Friday, October 17, 2014

Mahtama Gandhi, the Cleanliness Campaign and its Meaning for Lokavidya Samaj

On October 2nd, the birthday of Mahatma Gandhi was observed with the launch of a cleanliness campaign. This is not the first (and probably not the last) time that such a campaign was launched or Gandhiji remembered for his thoughts  and actions on the necessity of maintaining cleanliness.
Gandhiji emphasised the cleanliness of both mind and surroundings  viz. in thought and deed. It was a holistic concept of cleanliness which has an important message and meaning for Lokavidya Samaj. If we choose to continue to remember Gandhiji, then it would be far more fruitful to understand and implement his holistic concept of cleanliness, rather than wield the broom during elections or on such other times.

We must first of all understand that Gandhiji was the foremost leader of Lokavidya Samaj in the 20th century. He recognised the latent power of Lokavidya, its contribution to building and sustaining a stable and vibrant Lokavidya Samaj; while painfully recognising and acknowledging the ills and degeneracy that demonised the Samaj. His life was devoted to promoting Lokavidya and Lokavidya livelihoods and his actions were directed at ridding the Samaj of the inequality that dehumanised it and the horrendous 'diseases', such as untouchability, that plagued it. All his actions were essentially based on a holistic concept of equality. These actions were aimed at re-establishing  equality among all sections(jatis) of Lokavdiya Samaj and re-invigorating a fraternity that was based on a recognition of  the inherent strength of different streams of knowledge within Lokavidya and therefore of  an equality between all forms of labour involved in Lokavidya livelihoods.
When Gandhiji talked (and acted) about cleanliness, he meant the 'ridding of the mind of dehumanising orthodoxies, of inequalities based on knowledge and livelihoods thereof'.

The talk about cleanliness arises because people choose to dirty the public spaces in which they live in  or use;  assuming that the 'job' of keeping these public(and many private) spaces clean is  assigned and performed by an 'outcast' section of society. Inequality, arrogance and an unfounded sense of superiority are the basis of such an attitude. The cleanliness drive must therefore encompass the cleansing the mind of such attitude alongside cleanliness of public spaces (surroundings).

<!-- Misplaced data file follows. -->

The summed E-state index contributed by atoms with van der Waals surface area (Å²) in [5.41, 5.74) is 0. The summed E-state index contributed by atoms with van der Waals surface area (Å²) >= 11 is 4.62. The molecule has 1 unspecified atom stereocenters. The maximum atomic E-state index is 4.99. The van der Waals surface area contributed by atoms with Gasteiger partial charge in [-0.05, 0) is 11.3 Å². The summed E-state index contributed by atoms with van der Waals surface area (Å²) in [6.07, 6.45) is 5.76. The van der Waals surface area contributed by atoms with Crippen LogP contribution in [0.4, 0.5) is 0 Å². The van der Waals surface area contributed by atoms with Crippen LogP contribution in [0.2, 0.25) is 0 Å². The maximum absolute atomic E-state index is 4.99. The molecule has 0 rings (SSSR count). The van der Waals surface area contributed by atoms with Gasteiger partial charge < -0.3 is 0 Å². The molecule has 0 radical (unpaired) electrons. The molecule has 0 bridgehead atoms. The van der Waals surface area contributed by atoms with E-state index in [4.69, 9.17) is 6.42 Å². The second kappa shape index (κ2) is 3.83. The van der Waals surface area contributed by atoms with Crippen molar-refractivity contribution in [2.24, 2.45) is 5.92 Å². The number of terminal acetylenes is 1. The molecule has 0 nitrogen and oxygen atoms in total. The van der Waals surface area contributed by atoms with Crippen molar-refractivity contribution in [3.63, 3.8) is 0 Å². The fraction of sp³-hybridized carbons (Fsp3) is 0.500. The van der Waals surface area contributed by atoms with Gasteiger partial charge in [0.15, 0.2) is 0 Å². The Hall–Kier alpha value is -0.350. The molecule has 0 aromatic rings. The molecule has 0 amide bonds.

Lokavidya Samaj needs to put into practise a holistic concept of cleanliness. Farmers should practise their profession in such a manner that the land, water and air is not polluted i.e they should use organic or farmyard manure, use native seeds and make sure that irrigation is carried out without destabilising the water table, without polluting the water bodies and without causing erosion of fertile top soil. Likewise artisans should also conduct their productive activity in such a manner that they do not pollute the atmosphere or surroundings where they carry out their professions, they should also keep their workplaces clean and not depend on 'outside' help.
All members of the  Samaj should take a decision on toilet habits, try to avoid open defeacation and totally put an end to manual scavenging. There should be no scope for assigning cleanliness-related activity to a section of society (dalits), the entire Samaj should participate actively in keeping the environment and living spaces clean.

This calls for a change in perception and attitude towards the hierarchical caste system. If all Lokavidya-based labour is to be treated equally, in terms of social respect and economic returns, it is also imperative that any activity that leads to a re-establishment or reinforcement of social hierarchy must be fought tooth and nail. Only then will the Samaj be able to move on the path of true equality. The cleanliness drive once again, presents an opportuinity for Lokavidya Samaj to introspect and come to a conclusion on the real meaning of equality- the first steps of which are now being taken by LJA through its demands for equal wages for all labour.


(This article was published in the October issue of Lokavidya Prapancham)

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